An earlier version of this article reported that senior advisers to Sen. Barack Obama (D-Ill.) spent days with Oprah Winfrey last week helping her prepare her Saturday speech in Des Moines. The Obama campaign says that those aides did not see her speech until the day it was delivered.
'I'm Tired of Politics as Usual'
Sunday, December 9, 2007
DES MOINES, Dec. 8 -- Oprah Winfrey put her star power behind Sen. Barack Obama on Saturday, telling a rapt audience of thousands that she is joining the fight for the White House because she is "so tired" of the status quo in Washington.
"You know I've never done this before and it feels like I'm out of my pew," Winfrey told the crowd. "I'm nervous."
Without mentioning Obama's chief rival, Sen. Hillary Rodham Clinton (D-N.Y.), by name, Winfrey made a vigorous case against her. Winfrey said she is concerned that "if we continued to do the same things over and over and over again, I know that you get the same results."
The popular talk-show host's dramatic appearance at a packed arena overlooking the state Capitol -- her first on behalf of a presidential candidate -- helped underscore the high stakes in the nation's first caucuses, scheduled for Jan. 3. Running neck-and-neck in the polls here and unable to predict how voters will react to sharp clashes close to the holidays, Clinton and Obama (D-Ill.) are campaigning furiously, with an emphasis on female voters.
Clinging to her role as the national front-runner, Clinton scrambled to match the moment with her own advocates, bringing in both her elderly mother and her daughter, Chelsea, to campaign with her for the first time. Clinton struck a low-key note, all but conceding that Obama's high-wattage events would dominate the weekend news, and continued her efforts to get Iowans to turn out for her on caucus day.
"I always think it's better to go to the caucuses with a buddy. Today, I've got some buddies with me," Clinton told an audience in introducing her family.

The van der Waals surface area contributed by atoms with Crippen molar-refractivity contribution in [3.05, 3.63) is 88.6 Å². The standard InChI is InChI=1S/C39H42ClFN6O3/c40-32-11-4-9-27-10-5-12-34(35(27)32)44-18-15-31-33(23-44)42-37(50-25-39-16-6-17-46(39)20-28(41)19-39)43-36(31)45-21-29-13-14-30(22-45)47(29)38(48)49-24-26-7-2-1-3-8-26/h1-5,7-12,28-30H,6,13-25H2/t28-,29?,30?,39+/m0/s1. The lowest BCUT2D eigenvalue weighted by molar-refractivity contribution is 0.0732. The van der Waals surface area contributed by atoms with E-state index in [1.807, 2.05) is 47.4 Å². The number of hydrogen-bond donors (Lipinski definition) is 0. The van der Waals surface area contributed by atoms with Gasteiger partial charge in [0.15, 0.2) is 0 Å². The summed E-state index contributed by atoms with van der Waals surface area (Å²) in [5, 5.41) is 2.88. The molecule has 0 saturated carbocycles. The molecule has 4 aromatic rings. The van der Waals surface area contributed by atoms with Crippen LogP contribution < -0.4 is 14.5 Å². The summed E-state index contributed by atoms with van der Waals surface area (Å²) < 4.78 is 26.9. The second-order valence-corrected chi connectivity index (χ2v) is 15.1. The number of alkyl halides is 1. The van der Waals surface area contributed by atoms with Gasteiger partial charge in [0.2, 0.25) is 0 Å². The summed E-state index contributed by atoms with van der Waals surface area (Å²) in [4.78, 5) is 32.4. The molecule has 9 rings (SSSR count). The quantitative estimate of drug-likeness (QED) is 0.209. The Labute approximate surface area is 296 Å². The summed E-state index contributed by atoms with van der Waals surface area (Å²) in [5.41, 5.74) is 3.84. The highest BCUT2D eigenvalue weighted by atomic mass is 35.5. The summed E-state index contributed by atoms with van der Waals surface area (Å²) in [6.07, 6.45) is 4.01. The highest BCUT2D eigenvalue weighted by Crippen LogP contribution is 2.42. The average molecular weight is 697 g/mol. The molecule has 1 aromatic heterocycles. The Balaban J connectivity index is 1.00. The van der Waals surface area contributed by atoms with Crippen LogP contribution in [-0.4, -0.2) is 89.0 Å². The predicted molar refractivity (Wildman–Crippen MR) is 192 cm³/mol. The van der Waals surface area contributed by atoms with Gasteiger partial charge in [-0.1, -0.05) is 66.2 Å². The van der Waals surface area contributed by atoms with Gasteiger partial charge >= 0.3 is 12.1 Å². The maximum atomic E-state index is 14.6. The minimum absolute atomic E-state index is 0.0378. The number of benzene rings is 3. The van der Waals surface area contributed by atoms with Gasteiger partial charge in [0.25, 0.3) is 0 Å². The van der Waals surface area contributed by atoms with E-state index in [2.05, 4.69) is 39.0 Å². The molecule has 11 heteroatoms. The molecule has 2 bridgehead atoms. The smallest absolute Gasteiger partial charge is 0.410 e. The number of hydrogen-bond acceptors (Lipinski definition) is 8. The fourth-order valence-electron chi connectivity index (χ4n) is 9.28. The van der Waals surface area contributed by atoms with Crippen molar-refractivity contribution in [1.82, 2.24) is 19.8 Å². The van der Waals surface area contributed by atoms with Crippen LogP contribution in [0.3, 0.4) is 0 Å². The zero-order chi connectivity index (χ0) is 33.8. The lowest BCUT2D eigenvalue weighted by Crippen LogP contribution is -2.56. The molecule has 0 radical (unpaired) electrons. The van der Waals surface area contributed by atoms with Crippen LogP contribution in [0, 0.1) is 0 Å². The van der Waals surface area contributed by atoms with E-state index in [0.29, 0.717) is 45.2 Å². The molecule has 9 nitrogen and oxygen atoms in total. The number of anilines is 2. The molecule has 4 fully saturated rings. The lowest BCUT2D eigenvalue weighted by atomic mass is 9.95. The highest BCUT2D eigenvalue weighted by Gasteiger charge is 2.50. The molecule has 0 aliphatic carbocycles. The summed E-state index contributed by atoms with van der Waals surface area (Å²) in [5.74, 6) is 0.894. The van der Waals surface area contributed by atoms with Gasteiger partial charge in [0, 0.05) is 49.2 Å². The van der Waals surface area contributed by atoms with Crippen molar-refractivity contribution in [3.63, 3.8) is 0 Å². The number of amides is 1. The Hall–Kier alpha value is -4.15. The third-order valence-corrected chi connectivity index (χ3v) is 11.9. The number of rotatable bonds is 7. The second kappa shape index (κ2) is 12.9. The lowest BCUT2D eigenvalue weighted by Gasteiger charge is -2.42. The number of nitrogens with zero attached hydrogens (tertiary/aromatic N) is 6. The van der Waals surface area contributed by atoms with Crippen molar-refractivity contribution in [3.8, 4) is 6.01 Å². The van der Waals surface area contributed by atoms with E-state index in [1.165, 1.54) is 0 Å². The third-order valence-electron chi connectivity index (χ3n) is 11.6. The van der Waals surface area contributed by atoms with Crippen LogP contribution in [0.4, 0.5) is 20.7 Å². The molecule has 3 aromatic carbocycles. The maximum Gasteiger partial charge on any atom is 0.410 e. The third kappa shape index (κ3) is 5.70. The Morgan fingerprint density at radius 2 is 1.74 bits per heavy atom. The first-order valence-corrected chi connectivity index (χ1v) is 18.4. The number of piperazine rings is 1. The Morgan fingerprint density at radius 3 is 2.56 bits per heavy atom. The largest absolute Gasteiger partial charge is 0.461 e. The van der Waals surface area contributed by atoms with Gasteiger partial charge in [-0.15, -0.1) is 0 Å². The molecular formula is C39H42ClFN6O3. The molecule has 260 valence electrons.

The Obama campaign noticeably slowed in the days before Winfrey's speech as it prepared for the event. Taking the stage in Des Moines accompanied by the candidate's wife, Michelle, Winfrey initially appeared nervous, and clutched a sheaf of papers as she spoke. But she quickly warmed to the crowd, her voice booming through the hall as she said that "this is not a time for any of us to shrink away from a new, bold path for our country."
Obama appeared last, and, describing Winfrey as "someone who moves an entire nation" acknowledged that he was not the main attraction of the day. Winfrey, beginning a three-day swing through Iowa, South Carolina and New Hampshire for Obama, shifted in her seat nervously as the candidate piled on praise. "This is a wonderful person. We love her. I am grateful for her being here," he said, before turning toward his guest and adding, "She's embarrassed."
Polls show the top three Democrats -- Obama, Clinton and former senator John Edwards (N.C.) -- bunched closely at the front of the pack in Iowa. A central pivot point in the race, especially between Clinton and Obama, has been whether Democratic voters are looking for change or experience. Winfrey repeatedly proclaimed Obama as the only true change agent in the contest, discounting the Clinton campaign's argument that the former first lady represents both change and the experience needed to implement it.
"Experience in the hallways of government isn't as important to me as experience on the pathway of life," Winfrey said. "I challenge you to see through those people who try and convince you that experience with politics as usual is more valuable than wisdom won from years of serving people outside the walls of Washington, D.C.," Winfrey told the crowd estimated at more than 18,000.
"What we need is, we need a new way of doing business in Washington, D.C., and in the world," Winfrey said. "You know, I am so tired. I'm tired of politics as usual. That's why you seldom see politicians on my show -- because I only have an hour."
Winfrey said she has voted for as many Republicans as Democrats, declaring that her support for Obama is not about partisan politics. The Clinton campaign played down the significance of the moment and declined, as it has since Winfrey's decision to back Obama was first announced, to offer any direct rebuttals.